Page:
HTML and CSS Reference
In-Depth Information
Pseudo-classes are best understood by way of the anchor element, typically used for links
between (X)HTML documents. It is commonplace for links to documents a user has visited in
the past to be displayed differently than ones they haven't visited. But there's simply no way
for you, as the web developer, to predefine this, because you haven't a clue what documents
your visitor may have already hit.
To compensate for this, CSS 2.1 defines two pseudo-classes specifically for hyperlinks.
Pseudo-classes are indicated by use of a colon ( : ). The two link-specific (with link defined as
an anchor element with an href attribute) pseudo-classes are
:link , which refers to links that point to documents that have not been visited. Some
browsers interpret this incorrectly and apply it to all links, visited or not.
:visited , which refers to hyperlinks to an address that has already been visited.
Using these pseudo-classes, you can make unvisited links blue and visited ones purple like so:
a:link {
color: blue;
a:visited {
color purple;
A couple of other common pseudo-classes are :hover and :focus . These are activated
based on the current state an element is in with regard to the user's interaction with it. The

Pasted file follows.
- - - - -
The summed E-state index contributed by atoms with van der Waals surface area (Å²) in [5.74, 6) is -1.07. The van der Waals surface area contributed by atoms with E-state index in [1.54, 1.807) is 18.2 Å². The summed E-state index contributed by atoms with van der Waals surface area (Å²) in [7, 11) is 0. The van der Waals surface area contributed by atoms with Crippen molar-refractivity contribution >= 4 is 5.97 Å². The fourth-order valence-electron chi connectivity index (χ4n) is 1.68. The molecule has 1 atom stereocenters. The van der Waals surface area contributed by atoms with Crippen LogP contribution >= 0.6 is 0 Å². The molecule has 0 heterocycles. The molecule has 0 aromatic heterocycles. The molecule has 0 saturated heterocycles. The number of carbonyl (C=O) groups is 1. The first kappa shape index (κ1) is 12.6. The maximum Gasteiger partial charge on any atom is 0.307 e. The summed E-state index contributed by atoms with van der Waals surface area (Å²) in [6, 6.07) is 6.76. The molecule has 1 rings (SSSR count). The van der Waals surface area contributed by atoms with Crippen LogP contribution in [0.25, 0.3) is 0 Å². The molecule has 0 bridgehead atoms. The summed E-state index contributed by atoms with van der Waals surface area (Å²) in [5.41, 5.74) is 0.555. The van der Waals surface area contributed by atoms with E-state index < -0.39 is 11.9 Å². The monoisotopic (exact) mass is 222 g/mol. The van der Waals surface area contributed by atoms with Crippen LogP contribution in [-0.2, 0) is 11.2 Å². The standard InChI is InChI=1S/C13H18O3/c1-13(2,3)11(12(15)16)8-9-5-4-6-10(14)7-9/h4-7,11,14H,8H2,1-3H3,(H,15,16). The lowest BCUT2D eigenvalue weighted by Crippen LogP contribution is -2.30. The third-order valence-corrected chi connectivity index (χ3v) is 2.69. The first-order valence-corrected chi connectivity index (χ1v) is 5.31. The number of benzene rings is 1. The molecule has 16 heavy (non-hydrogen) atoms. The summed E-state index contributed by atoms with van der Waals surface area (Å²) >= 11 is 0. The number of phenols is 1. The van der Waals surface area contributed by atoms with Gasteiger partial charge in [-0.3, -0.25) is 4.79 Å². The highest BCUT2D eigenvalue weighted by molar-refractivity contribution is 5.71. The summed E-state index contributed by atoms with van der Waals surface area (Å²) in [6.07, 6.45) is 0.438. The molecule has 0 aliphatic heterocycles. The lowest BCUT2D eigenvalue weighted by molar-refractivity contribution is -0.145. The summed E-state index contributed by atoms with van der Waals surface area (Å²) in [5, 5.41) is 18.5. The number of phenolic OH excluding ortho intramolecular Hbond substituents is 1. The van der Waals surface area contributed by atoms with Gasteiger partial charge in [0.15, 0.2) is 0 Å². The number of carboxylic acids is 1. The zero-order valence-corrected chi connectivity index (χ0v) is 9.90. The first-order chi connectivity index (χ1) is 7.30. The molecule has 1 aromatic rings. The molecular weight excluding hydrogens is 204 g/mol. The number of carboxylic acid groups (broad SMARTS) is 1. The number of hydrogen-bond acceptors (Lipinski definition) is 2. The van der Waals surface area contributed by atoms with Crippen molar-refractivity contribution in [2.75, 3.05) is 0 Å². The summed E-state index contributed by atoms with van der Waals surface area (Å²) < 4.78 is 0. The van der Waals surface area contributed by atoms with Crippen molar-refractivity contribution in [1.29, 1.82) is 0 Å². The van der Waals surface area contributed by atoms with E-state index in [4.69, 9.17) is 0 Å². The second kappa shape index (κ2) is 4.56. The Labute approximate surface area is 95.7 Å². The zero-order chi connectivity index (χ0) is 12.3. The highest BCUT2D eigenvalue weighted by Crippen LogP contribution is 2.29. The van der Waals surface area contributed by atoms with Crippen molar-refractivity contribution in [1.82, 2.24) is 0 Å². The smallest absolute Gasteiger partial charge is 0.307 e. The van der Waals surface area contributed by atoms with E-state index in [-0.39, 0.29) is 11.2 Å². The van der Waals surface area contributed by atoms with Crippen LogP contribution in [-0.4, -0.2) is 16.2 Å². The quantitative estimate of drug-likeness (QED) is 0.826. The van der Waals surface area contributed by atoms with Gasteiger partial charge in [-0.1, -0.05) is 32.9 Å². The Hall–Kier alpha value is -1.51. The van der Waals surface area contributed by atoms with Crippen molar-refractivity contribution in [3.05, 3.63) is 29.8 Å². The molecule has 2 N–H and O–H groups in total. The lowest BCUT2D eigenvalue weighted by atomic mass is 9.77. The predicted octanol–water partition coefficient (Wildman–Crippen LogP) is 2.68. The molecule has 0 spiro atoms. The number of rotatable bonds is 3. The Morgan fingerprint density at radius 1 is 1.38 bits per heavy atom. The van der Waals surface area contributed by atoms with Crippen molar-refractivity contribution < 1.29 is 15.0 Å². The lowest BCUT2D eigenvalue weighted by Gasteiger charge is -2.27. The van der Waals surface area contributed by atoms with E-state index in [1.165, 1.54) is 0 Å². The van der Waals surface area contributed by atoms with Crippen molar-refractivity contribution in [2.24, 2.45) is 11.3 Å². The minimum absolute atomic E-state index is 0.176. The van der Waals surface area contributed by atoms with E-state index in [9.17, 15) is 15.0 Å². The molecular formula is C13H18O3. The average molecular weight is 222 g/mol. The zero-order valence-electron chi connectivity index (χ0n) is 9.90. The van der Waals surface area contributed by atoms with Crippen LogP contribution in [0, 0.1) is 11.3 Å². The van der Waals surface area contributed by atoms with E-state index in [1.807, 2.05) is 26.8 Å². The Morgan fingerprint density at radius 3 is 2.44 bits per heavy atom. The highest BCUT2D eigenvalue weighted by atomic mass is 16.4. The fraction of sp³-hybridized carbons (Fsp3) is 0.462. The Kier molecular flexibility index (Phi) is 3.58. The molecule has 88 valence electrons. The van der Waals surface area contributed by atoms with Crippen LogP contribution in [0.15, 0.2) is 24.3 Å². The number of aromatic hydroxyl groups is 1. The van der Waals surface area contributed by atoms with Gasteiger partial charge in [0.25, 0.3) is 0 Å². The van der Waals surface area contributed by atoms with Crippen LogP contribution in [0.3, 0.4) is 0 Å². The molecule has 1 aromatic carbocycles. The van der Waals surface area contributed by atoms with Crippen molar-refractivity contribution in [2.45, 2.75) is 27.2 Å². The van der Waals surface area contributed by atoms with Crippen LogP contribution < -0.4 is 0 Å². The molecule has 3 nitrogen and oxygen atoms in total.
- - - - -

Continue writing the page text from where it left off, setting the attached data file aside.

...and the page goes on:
hover state is activated when a user hovers on an element. Most typically, the hovering behavior
is rolling over the element with a mouse. However, it's important to note that users on alternate
devices may hover in a different manner. The focus state is activated when a user gives a par-
ticular element (especially a form field) focus by selecting it. In the typical desktop browser
environment, this is done by tabbing to the element, or by clicking in a form field. Using these
two pseudo-classes, you can easily change the display of an element only when these states
are activated. For example:
a:hover {
color: red;
tr:hover {
background-color: #dfdfdf ;
input:focus {
background-color: #dfdfdf ;
Note Microsoft Internet Explorer 6 and below supports pseudo-classes only on links (anchor elements
with an href attribute). It does not allow for :hover , :focus , and so forth on arbitrary elements.
Search WWH ::

Custom Search